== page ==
Programme > By author > Roberts Marion

Wednesday 6
5.6.b. Nightlife, Integration and In/Exclusion II (Jordi Nofre)

› 11:20 - 11:40 (20min)
› Salle Léopold Ier (palais)
Reviewing Policy Responses to the Night-time Economy through a Gendered Lens: Participation without Inclusion.
Marion Roberts  1@  
1 : University of Westminster  (UOW)  -  Website
35 Marylebone Road London NW15LS -  Royaume-Uni

This paper will examine public policies towards the UK's night-time economy through the lens of gender. The Treaty of Amsterdam (1999) set out a responsibility for all member states to assure gender gender equality in their public policies as well as in their public organisations. Prior to leaving the European Union and as a signatory to this European legislation, the UK introduced a duty towards gender equality in central and local government policies, made explicit in its Equalities Act of 2010. This Act covers many categories of discrimination including sex, sexual orientation and gender reassignment. The term public policy also covers a wide range of statutory interests, which, in the context of the UK's night time economy, includes licensing and planning, community safety, economic development and tourism, public space management, public health, transport and policing. For the sake of brevity and clarity, this chapter will focus on how policy makers have framed hetero-normative concepts of gender in the expansion of nightlife. 

Hetero-normative nightlife, as many authors have attested, is deeply stereotyped along traditional versions of masculinity and femininity. The trope of ‘raunch culture' and the figure of the ‘ladette' have been demonstrated to be close to lived experience. There is an expanding academic literature that provides an insight, through ethnographic and qualitative research, of the nuances between mainstream and alternative venues, between the attitudes and behaviour of women and men and of the way in which they are modulated by social class. These fractures have persisted, despite women's increased participation in nightlife and some convergence in gendered roles in other aspects of everyday life.

 Current analysis of gender policies distinguish between the categories of ‘gender blind', ‘gender neutral', ‘gender aware' and ‘gender sensitive'. The framing of gender aware and gender sensitive policies relies on a firm evidence base, particularly with regard to recognising difference through the use of gender disaggregated statistics. Through an interrogation of the policy documents, the review will note the variations in the evidence base for the two dominating themes of the night-time economy; health and well being and crime and disorder. Health policies have demonstrated ‘gender awareness', characterised by concerns about the impacts of harmful and hazardous drinking on young women and the vulnerability of all women and inebriated young men liable to attack. By contrast policies towards crime and disorder have opted for gender blind approach, in a contested terrain where many commentators are calling out for a careful approach that challenges stereotypes of female vulnerability and male predatory behaviour. Nevertheless, there have been examples of gender sensitive policies and initiatives. Two are discussed, both from London, Safer Travel at Night which is addressed towards late night travel and the Women's Safety Charter, which combats sexual harassment in venues.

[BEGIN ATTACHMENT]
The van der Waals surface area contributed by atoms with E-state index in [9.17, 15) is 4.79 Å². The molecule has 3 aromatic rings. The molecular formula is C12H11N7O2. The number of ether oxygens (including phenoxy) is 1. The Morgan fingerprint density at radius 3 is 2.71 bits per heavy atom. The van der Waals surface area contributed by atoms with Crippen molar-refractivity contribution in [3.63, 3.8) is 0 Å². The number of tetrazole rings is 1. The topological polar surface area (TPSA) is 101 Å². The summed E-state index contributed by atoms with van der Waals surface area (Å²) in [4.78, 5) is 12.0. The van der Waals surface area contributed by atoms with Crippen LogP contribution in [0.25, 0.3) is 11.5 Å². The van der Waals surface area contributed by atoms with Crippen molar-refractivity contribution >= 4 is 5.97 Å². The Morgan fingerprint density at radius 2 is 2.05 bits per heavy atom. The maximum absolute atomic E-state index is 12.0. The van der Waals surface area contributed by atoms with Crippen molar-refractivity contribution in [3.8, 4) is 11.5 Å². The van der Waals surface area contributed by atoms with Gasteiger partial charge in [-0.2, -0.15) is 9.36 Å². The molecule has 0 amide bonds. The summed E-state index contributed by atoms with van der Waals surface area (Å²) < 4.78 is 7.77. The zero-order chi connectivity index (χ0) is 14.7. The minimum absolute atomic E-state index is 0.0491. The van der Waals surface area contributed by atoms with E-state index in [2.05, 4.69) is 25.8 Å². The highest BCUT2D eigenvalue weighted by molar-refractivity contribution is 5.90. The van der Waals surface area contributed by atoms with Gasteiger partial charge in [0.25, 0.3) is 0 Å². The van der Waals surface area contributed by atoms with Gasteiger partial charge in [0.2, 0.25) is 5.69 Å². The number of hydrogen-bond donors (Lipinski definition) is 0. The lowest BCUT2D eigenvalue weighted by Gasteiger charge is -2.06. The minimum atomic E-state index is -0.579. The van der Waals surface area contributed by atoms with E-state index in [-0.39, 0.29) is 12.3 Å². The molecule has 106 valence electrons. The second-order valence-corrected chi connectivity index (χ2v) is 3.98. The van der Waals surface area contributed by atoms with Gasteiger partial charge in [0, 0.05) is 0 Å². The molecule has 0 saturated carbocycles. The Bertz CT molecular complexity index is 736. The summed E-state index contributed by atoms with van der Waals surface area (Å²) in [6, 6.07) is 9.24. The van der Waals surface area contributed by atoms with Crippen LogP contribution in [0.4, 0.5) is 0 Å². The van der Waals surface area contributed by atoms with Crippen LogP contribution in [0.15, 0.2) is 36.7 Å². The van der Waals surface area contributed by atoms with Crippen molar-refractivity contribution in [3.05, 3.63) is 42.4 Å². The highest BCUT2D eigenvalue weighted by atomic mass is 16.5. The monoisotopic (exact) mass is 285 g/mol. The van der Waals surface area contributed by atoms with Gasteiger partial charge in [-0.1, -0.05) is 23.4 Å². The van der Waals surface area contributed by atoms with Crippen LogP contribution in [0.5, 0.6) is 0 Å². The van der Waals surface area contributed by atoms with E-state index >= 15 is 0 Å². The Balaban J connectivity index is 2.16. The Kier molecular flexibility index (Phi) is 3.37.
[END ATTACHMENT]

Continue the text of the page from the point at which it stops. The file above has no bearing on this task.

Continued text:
The paper will close by noting that while some cities have promoted gender aware policies towards the urban night, the impact of neo-liberalism and austerity have led to cuts in services and a drawing back towards a policy position of gender neutrality. Responsibility for safety and for public health is thrown back on to the individual. The final part of the chapter will consider the issues raised by the narrative set out above in the context of a wider geographical review. It will discuss whether the constitution of night mayors, now established in some cities in mainland Europe, has furthered the goal of gender equality. The chapter will conclude with a reflection on how the promise of a more inclusive urban night is yet to be achieved and how public policy might support this.

 


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